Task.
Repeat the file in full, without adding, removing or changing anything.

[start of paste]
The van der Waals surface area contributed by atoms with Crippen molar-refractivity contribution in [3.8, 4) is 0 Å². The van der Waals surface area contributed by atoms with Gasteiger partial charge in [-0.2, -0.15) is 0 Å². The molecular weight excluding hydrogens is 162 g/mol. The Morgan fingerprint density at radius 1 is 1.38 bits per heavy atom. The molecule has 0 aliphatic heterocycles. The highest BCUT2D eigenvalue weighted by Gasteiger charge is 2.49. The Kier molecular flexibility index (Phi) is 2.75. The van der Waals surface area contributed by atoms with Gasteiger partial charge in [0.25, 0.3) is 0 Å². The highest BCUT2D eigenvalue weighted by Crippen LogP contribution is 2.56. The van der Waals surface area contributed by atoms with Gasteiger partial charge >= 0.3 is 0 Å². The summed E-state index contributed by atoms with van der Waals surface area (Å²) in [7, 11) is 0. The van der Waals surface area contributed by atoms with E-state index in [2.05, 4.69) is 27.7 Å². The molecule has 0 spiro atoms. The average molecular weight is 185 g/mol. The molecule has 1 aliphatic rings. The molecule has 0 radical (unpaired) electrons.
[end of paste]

The van der Waals surface area contributed by atoms with Crippen molar-refractivity contribution in [3.8, 4) is 0 Å². The van der Waals surface area contributed by atoms with Gasteiger partial charge in [-0.2, -0.15) is 0 Å². The molecular weight excluding hydrogens is 162 g/mol. The Morgan fingerprint density at radius 1 is 1.38 bits per heavy atom. The molecule has 0 aliphatic heterocycles. The highest BCUT2D eigenvalue weighted by Gasteiger charge is 2.49. The Kier molecular flexibility index (Phi) is 2.75. The van der Waals surface area contributed by atoms with Gasteiger partial charge in [0.25, 0.3) is 0 Å². The highest BCUT2D eigenvalue weighted by Crippen LogP contribution is 2.56. The van der Waals surface area contributed by atoms with Gasteiger partial charge >= 0.3 is 0 Å². The summed E-state index contributed by atoms with van der Waals surface area (Å²) in [7, 11) is 0. The van der Waals surface area contributed by atoms with E-state index in [2.05, 4.69) is 27.7 Å². The molecule has 0 spiro atoms. The average molecular weight is 185 g/mol. The molecule has 1 aliphatic rings. The molecule has 0 radical (unpaired) electrons.